REVIEW: The Wedding Singer @Theatre Royal

Besi Besemar August 31, 2017

Based on the 1998 box office breaking movie, starring Adam Sandler and Drew Barrymore, The Wedding Singer’s original musical score written by Matthew Sklar and Chad Beguelin has much to offer but sadly on first hearing, few memorable tunes.

The year is 1985 and Robbie Hart (played by Jon Robyns) the ‘best’ wedding singer in New Jersey is dumped at the altar by his fiancé, Linda on their big day.

Robbie meets waitress Julia Sullivan, (played by Cassie Compton) who confides in him, that her own fiancé Wall Street trader and prolific coke snorter Glenn Gulia (played by Ray Quinn) has not asked for her hand in marriage.

Julia helps Robbie over the shock of being dumped and Robbie helps Julia plan her wedding to Glenn who eventually proposes to her.

Yes, you’ve guessed it!  Julia sees the light and ends up getting married to Robbie in Las Vegas.

The opening number It’s Your Wedding Day gets the show off to a great start with impressive dancing and singing from the chorus and the opportunity to introduce on the stage band, Simply Wed featuring Sammy (Ashley Emerson) and Boy George lookalike (Samuel Holmes). The rest of act one was somewhat of an anti climax with the exception of Come out of the dumpster which was the number I left the show humming.

The pace of the second half was much quicker and highlights included Single featuring the male characters displaying some dandy footwork in a bar. The introduction of famous lookalikes including Tina Turner and Billie Idol was inspired, and the hilarious rap entitled Move that Thang with Grandma Rosie (Ruth Madoc) and George stole the show.

The set is simple but very effective with the cultural references to 1985 played on an overhead screen, reminding us exactly what 1985 looked and smelt like.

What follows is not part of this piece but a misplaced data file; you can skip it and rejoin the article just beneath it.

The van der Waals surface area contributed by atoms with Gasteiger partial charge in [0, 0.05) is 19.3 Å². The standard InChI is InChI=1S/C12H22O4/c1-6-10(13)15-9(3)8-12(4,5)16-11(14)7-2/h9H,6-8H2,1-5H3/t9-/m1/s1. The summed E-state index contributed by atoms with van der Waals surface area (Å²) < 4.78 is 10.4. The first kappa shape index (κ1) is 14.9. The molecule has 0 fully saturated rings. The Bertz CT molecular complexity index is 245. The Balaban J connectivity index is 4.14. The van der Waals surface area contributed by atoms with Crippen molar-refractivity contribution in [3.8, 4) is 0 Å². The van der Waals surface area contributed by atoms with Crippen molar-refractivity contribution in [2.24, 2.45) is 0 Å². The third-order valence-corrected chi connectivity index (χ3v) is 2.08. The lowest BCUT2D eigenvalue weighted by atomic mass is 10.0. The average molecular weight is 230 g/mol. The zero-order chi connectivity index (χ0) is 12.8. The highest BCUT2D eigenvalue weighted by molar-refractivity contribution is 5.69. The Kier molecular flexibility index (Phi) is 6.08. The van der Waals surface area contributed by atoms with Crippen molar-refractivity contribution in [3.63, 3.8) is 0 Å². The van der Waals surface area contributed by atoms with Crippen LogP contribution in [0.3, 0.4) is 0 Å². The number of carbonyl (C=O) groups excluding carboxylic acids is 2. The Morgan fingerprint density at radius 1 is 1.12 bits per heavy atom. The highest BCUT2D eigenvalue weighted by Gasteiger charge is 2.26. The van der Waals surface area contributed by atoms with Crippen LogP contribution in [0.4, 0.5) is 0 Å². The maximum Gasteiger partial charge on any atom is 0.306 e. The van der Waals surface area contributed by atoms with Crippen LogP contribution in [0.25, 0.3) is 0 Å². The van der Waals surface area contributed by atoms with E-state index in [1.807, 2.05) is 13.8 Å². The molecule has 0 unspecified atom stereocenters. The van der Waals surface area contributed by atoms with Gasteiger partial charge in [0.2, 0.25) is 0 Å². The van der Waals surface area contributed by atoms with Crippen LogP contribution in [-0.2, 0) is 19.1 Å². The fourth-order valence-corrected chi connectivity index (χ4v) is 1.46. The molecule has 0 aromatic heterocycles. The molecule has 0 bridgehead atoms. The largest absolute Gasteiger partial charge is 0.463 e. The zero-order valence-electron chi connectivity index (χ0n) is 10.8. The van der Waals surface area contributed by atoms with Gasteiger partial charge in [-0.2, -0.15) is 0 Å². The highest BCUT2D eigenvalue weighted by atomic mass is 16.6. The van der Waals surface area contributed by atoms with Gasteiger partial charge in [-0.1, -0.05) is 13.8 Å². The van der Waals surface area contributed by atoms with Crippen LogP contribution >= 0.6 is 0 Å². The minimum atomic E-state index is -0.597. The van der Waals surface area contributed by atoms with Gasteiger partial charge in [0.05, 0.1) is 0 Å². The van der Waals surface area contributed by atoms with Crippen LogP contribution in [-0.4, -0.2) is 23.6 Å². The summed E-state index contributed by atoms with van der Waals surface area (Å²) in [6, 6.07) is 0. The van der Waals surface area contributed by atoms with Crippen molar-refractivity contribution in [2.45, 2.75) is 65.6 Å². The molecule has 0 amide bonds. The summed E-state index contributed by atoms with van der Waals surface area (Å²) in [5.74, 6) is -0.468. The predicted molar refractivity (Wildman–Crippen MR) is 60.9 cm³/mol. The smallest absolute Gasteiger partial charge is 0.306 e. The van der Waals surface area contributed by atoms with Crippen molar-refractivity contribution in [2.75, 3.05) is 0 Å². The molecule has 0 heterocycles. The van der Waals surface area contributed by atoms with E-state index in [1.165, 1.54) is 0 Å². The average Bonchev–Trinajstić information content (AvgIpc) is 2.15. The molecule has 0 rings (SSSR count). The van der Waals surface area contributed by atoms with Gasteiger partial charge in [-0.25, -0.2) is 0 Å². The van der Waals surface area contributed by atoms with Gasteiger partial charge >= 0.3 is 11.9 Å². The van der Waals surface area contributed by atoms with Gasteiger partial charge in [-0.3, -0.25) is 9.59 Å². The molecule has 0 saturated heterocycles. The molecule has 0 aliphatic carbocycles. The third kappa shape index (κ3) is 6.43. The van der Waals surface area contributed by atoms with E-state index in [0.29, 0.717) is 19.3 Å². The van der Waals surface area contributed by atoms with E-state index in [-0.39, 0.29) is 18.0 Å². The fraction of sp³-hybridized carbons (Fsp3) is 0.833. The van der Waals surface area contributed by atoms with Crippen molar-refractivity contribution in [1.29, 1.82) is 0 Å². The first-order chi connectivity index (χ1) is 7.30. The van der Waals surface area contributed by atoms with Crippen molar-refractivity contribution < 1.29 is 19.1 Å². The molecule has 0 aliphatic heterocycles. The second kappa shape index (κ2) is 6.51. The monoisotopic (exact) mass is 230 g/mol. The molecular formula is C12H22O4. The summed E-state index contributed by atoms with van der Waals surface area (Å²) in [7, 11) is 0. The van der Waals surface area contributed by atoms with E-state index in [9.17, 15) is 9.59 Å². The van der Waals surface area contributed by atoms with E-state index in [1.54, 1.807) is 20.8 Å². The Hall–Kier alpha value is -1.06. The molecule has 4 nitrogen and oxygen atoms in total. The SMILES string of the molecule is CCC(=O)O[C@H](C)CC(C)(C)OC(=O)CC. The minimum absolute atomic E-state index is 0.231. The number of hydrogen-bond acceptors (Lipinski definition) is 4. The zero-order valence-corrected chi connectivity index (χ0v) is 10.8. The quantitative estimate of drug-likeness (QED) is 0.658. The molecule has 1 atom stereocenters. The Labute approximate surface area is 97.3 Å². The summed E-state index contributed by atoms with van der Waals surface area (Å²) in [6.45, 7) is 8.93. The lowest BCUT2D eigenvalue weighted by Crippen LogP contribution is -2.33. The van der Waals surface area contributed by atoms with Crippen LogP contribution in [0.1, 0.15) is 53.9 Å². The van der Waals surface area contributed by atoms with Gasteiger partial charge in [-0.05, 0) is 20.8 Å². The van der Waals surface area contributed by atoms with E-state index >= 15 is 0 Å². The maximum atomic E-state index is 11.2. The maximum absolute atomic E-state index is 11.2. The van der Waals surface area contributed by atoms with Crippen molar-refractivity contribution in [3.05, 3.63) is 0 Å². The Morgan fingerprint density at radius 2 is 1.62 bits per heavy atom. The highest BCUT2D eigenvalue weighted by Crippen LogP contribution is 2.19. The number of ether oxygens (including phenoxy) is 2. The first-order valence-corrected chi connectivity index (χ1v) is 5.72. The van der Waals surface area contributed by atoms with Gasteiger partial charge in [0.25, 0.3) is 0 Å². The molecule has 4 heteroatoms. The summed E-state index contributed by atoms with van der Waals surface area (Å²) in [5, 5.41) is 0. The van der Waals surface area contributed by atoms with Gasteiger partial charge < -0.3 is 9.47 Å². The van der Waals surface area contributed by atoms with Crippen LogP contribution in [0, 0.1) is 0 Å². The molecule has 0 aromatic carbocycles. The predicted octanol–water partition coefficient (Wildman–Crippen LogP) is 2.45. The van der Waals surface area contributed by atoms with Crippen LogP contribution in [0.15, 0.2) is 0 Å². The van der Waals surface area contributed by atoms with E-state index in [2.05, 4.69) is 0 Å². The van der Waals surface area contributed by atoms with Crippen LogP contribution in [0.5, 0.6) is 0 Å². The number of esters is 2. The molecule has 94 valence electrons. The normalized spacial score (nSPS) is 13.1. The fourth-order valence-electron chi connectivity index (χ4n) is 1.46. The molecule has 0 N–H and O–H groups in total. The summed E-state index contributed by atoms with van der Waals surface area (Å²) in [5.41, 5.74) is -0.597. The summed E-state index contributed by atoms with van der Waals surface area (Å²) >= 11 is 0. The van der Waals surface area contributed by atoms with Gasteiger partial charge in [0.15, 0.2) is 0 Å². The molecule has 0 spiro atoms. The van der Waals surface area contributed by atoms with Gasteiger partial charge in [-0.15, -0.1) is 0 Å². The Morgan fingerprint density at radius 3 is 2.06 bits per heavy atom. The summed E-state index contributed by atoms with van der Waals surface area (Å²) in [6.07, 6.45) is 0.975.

Standout performance are delivered by Ruth Madoc who shone like a beacon every time she was on stage and who I could have done with seeing and hearing much more from. hers was a glorious performance.

Every movement by Ray Quinn is showbiz and his American accent was spot on.

Both Jon Robyns and Cassie Compton have wonderful and secure voices and successfully made their characters vulnerable yet believable. I was really rooting for them to get together during the second half.

Special mention also for Samuel Holmes who was born to honour Boy George and Stephanie Clift who played Holly.

After seeing the show I listened to the soundtrack at home. I really wished I had done that before going as on second hearing many of the tracks were much more memorable.

I suppose that’s the risk of staging a Juke Box musical with an entirely original score. On first hearing, and this was the first time I had seen the show, you have to work very hard to take it all in.

While the finale managed to bring some of the Brighton audience to their feet, what I took away from this show more than anything else was how hard the company worked together as an ensemble with first class choreography and dancing and great support from a polished off stage band.